October 2020
Volume 20, Issue 11
Open Access
Vision Sciences Society Annual Meeting Abstract  |   October 2020
Using a perceptual confirmation bias to study learning and feedback in fovea and periphery
Author Affiliations & Notes
  • Ralf M Haefner
    University of Rochester
  • Ankani Chattoraj
    University of Rochester
  • Richard D Lange
    University of Rochester
  • Footnotes
    Acknowledgements  R01 EY028811-01, T32 EY007125, NSF-1449828
Journal of Vision October 2020, Vol.20, 1695. doi:https://doi.org/10.1167/jov.20.11.1695
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      Ralf M Haefner, Ankani Chattoraj, Richard D Lange; Using a perceptual confirmation bias to study learning and feedback in fovea and periphery. Journal of Vision 2020;20(11):1695. doi: https://doi.org/10.1167/jov.20.11.1695.

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      © ARVO (1962-2015); The Authors (2016-present)

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Abstract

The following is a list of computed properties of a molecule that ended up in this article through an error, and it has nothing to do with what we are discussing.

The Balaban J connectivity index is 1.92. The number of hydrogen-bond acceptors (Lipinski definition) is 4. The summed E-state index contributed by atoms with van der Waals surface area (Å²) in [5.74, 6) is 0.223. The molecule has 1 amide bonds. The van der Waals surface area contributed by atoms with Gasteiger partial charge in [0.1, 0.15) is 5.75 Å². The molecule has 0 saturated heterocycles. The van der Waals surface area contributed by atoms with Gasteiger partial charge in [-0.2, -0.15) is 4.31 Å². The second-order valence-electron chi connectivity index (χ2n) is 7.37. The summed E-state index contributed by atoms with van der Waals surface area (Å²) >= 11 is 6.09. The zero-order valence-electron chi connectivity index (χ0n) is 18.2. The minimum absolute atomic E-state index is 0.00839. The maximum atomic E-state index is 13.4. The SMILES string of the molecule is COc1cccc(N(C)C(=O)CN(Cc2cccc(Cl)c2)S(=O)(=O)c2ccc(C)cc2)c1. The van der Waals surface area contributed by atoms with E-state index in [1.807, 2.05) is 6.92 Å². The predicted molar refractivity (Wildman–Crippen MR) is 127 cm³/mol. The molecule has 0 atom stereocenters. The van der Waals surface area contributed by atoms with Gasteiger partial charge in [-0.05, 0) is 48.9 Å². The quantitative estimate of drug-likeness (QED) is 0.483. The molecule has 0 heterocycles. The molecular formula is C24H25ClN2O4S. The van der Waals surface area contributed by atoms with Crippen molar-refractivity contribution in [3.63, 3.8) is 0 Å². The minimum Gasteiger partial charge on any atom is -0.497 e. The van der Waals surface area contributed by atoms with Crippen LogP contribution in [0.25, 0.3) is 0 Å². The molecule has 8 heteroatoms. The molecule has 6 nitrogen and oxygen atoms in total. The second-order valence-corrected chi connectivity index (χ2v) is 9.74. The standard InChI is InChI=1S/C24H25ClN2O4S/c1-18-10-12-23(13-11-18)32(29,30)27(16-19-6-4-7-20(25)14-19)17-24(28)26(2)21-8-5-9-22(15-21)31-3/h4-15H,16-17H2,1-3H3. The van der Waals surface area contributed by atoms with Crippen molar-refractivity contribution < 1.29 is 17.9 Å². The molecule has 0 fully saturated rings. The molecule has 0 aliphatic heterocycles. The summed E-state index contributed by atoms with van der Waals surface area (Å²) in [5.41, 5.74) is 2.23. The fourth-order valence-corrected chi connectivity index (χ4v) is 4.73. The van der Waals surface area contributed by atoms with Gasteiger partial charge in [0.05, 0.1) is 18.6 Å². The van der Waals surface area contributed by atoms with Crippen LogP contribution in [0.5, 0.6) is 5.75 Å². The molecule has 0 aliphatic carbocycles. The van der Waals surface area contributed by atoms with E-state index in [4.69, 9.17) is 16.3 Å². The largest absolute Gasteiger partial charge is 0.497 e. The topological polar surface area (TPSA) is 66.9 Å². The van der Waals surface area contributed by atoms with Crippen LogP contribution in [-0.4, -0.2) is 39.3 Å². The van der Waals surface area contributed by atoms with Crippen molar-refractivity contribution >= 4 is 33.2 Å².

When temporally integrating information, humans are often, but not always, biased to overweight early evidence (Nienborg et al 2009, Kiani et al 2008). In a previous study (Lange et al 2018) we could explain these apparently conflicting results by assuming that the brain performs approximate inference in a hierarchical model in which expectations influence sensory inferences. Here, we use this framework to ask two related questions for which our model makes testable predictions: (1) Does perceptual decision-making adapt to the rate at which new visual information is presented, or are its assumptions about the temporal input correlations fixed, learnt over long times? (2) Does the strength of feedback differ between fovea and periphery, as recently proposed (Zhaoping et al 2017 and 2018)? In our experiments, we show ten visual frames of band-pass-filtered noise with orientation power centered on -45 or +45 degrees, respectively. For Experiment 1, the stimulus was presented as an annulus spanning 2.1 degrees around the fixation point and we compared two variations of this experiment: one where each evidence frame had a duration of 42ms, and the other where the duration was 166ms. For Experiment 2 we kept duration of each evidence frame fixed (83ms) and varied the eccentricity of the stimulus, comparing 2.1 degrees and 9.0 degrees. We found that the strength of the temporal integration bias differed when measured in physical time, but stayed the same in “frame-time”, indicating that the brain had adapted to the rate at which it received independent visual information. Second, we compared the strength of the primacy effect near the fovea and in the periphery, and did not find a significant difference, suggesting similar strength of feedback near the fovea and at moderately peripheral locations.

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